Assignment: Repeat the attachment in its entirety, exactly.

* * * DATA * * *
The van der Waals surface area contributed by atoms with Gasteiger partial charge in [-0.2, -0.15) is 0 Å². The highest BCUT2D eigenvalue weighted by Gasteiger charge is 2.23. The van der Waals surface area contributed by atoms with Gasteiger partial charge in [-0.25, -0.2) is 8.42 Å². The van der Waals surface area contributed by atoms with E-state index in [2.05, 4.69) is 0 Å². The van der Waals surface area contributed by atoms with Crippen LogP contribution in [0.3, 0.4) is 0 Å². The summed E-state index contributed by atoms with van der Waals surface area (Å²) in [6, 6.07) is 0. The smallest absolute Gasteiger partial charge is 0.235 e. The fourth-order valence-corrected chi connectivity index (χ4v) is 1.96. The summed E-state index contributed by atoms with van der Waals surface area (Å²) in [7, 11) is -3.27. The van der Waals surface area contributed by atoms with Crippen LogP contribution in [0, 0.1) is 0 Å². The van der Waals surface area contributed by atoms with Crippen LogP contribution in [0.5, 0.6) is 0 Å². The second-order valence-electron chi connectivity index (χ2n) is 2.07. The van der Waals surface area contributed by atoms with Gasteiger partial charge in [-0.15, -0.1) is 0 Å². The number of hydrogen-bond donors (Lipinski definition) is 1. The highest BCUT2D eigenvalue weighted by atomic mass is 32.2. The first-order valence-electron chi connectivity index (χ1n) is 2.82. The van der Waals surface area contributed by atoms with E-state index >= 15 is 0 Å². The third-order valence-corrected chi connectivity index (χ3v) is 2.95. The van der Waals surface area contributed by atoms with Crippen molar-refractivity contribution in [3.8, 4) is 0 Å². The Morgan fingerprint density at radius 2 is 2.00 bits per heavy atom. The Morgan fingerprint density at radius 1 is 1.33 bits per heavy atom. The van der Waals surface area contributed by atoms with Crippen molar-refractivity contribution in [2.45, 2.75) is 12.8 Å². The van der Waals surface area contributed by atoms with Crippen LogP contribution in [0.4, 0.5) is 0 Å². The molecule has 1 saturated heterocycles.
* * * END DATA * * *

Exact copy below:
The van der Waals surface area contributed by atoms with Gasteiger partial charge in [-0.2, -0.15) is 0 Å². The highest BCUT2D eigenvalue weighted by Gasteiger charge is 2.23. The van der Waals surface area contributed by atoms with Gasteiger partial charge in [-0.25, -0.2) is 8.42 Å². The van der Waals surface area contributed by atoms with E-state index in [2.05, 4.69) is 0 Å². The van der Waals surface area contributed by atoms with Crippen LogP contribution in [0.3, 0.4) is 0 Å². The summed E-state index contributed by atoms with van der Waals surface area (Å²) in [6, 6.07) is 0. The smallest absolute Gasteiger partial charge is 0.235 e. The fourth-order valence-corrected chi connectivity index (χ4v) is 1.96. The summed E-state index contributed by atoms with van der Waals surface area (Å²) in [7, 11) is -3.27. The van der Waals surface area contributed by atoms with Crippen LogP contribution in [0, 0.1) is 0 Å². The van der Waals surface area contributed by atoms with Crippen LogP contribution in [0.5, 0.6) is 0 Å². The second-order valence-electron chi connectivity index (χ2n) is 2.07. The van der Waals surface area contributed by atoms with Gasteiger partial charge in [-0.15, -0.1) is 0 Å². The number of hydrogen-bond donors (Lipinski definition) is 1. The highest BCUT2D eigenvalue weighted by atomic mass is 32.2. The first-order valence-electron chi connectivity index (χ1n) is 2.82. The van der Waals surface area contributed by atoms with E-state index >= 15 is 0 Å². The third-order valence-corrected chi connectivity index (χ3v) is 2.95. The van der Waals surface area contributed by atoms with Crippen molar-refractivity contribution in [3.8, 4) is 0 Å². The Morgan fingerprint density at radius 2 is 2.00 bits per heavy atom. The Morgan fingerprint density at radius 1 is 1.33 bits per heavy atom. The van der Waals surface area contributed by atoms with Crippen molar-refractivity contribution in [2.45, 2.75) is 12.8 Å². The van der Waals surface area contributed by atoms with Crippen LogP contribution in [0.4, 0.5) is 0 Å². The molecule has 1 saturated heterocycles.